It is interesting to mention that both Bristol and Swindon make efforts to preserve and showcase their post-industrial traces and both work to integrate both post-industrial architecture and contemporary city life together. However, it appears that Bristol has left most of it dock area to reside in its original state, gradually decaying further due to exposure to outside elements and natural ageing whereas Swindon takes the approach of gathering its most prized artefacts, maintaining them to the state of near newness and showcasing them in a museum that prides itself on Swindon’s national heritage and identity mentioning it fundamental role within railroad transportation within England with particular reference to GWR. Both seem to approach post-industrialism in a way that draws on and convey’s national and local identity and its involvement within the industrial movement. I am also greatly interested in how and why both post-industrial artefacts and structures converge and mingle between today’s contemporary and dynamic architecture. It’s really interesting to see Hundreds of years of historic heritage combine and mingle together in one scene or landscape. I wanted to really change the way we typically think about spaces around us within the everyday context, it is important to mention how this project widely focuses on public space and exposure.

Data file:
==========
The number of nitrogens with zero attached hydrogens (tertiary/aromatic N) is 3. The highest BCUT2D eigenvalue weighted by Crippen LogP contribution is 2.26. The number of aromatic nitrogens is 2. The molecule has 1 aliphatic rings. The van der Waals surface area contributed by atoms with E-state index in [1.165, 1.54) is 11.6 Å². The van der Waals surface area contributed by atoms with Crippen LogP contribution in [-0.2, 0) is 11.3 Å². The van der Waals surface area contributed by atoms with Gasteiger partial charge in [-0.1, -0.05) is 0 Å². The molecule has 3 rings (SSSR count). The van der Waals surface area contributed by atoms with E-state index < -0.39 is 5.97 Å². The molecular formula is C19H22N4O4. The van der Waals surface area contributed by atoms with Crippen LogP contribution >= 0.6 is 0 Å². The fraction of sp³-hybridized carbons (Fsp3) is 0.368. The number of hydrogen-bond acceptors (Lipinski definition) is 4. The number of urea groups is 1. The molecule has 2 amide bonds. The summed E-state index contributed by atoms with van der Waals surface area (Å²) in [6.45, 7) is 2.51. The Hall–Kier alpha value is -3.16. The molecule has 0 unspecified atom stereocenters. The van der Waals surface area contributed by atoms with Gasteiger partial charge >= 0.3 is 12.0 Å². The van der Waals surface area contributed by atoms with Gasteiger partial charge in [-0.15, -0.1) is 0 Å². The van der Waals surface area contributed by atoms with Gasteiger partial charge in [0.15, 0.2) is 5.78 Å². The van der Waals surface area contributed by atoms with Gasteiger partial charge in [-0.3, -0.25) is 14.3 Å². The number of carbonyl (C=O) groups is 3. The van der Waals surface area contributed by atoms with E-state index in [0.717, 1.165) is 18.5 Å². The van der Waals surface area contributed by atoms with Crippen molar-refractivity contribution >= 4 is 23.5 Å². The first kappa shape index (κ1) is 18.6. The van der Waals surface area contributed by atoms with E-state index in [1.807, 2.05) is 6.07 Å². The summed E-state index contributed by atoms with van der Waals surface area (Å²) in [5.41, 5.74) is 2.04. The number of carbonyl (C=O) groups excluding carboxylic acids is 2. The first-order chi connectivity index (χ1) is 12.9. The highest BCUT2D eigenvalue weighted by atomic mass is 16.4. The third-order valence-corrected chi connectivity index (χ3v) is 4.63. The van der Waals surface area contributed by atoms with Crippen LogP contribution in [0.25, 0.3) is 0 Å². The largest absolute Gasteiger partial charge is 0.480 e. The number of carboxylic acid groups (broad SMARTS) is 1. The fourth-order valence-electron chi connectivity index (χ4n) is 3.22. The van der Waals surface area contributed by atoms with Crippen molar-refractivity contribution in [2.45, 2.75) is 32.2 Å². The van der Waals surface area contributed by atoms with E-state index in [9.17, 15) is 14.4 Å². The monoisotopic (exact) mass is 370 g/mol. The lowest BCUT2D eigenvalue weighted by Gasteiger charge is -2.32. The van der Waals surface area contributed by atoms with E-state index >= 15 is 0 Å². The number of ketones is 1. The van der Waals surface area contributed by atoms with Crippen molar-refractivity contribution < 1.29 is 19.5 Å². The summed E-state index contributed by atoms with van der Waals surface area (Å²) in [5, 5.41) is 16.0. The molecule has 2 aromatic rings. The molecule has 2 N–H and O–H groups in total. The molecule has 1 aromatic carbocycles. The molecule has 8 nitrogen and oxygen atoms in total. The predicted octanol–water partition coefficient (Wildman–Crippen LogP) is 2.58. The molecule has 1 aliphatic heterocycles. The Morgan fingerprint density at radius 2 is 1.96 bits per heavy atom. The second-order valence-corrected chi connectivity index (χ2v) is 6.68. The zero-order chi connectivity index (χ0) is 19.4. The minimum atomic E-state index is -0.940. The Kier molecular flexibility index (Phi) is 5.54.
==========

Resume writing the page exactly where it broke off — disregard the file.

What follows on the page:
Here are some images from each on-location shoot:

Industrial Bristol:

When shooting in Bristol, I focused predominantly on the area of the docks and the surrounding areas…

Industrial Swindon:

When shooting in Swindon, I focused on heritage sites such as the Outlet Village and Steam; a museum that showcases locomotive developments and histories…


Project Idea 2: ‘Lost Objects’ within landscapes

Lost Objects: